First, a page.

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Spring Rototilling Tips

How to Till a Garden in Springtime

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Tiller Product Expert

Whether you're tired of paying for fruits and vegetables or you want to revamp your flower bed, spring tilling will make your garden a success. Breaking ground and cultivating soil in the spring will loosen and enrich your garden so your new plants' roots have what they need to thrive. Before you begin however, take note of these few spring tilling tips you'll want to consider.

Creating a New Garden
mixing amendments Feeding Your New Garden Be sure to add some amendments such as sand, compost, lime, shredded leaves, and fertilizer mixes. Churn them into the dirt to help feed your plants and retain proper moisture levels. Removing Rubbish While cultivating, you may find bottle caps, large rocks, and coins. Remove these items from the soil. Items like these can restrict root growth.
Front Tine Tillers Front tine tillers can break and loosen soil while mixing in amendments, yet they're also more maneuverable in tight spaces than rear-tine tillers.
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Rear Tine Tillers Rear tine tillers are the most efficient for creating new gardens. They're also great for annually breaking up and cultivating large gardens or those with significantly hard soil.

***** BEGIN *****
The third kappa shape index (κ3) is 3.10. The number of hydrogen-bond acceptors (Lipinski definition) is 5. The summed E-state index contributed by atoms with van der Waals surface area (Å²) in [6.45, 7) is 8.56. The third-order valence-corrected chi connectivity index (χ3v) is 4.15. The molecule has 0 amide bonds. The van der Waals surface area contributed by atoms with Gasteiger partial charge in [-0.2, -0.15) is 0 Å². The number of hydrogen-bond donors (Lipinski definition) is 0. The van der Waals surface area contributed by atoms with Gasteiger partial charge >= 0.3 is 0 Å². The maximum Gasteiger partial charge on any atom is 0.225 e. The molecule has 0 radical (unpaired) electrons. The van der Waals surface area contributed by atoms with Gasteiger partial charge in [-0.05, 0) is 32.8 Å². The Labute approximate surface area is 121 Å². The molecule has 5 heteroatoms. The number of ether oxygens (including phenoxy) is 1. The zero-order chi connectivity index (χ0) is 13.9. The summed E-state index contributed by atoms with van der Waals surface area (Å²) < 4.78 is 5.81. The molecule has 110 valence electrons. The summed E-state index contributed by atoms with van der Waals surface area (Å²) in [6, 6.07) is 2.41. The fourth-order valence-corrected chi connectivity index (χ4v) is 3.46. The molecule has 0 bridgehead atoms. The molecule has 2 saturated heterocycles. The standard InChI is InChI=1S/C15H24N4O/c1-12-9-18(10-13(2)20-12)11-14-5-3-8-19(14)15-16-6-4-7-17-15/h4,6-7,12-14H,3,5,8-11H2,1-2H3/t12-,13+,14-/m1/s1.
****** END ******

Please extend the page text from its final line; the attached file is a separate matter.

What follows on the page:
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Revamping Your Existing Garden
Tilling a Garden Replenishing Your Garden If you covered your garden with leaf mulch last fall, mixing it in will produce more nutrients in the soil. However, it's better to mix in multiple amendments. You can use sand, compost, lime, shredded leaves, and fertilizer mixes.
Cultivators Cultivators are the lightest and most maneuverable tool for stirring and mixing loose garden soil, but aren't ideal for breaking into compacted dirt at the beginning of the season.
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Front Tine Tillers Front tine tillers may not be meant for cultivating, but they are capable of it should you have a large garden or tough, rocky soil that requires more than a cultivator.
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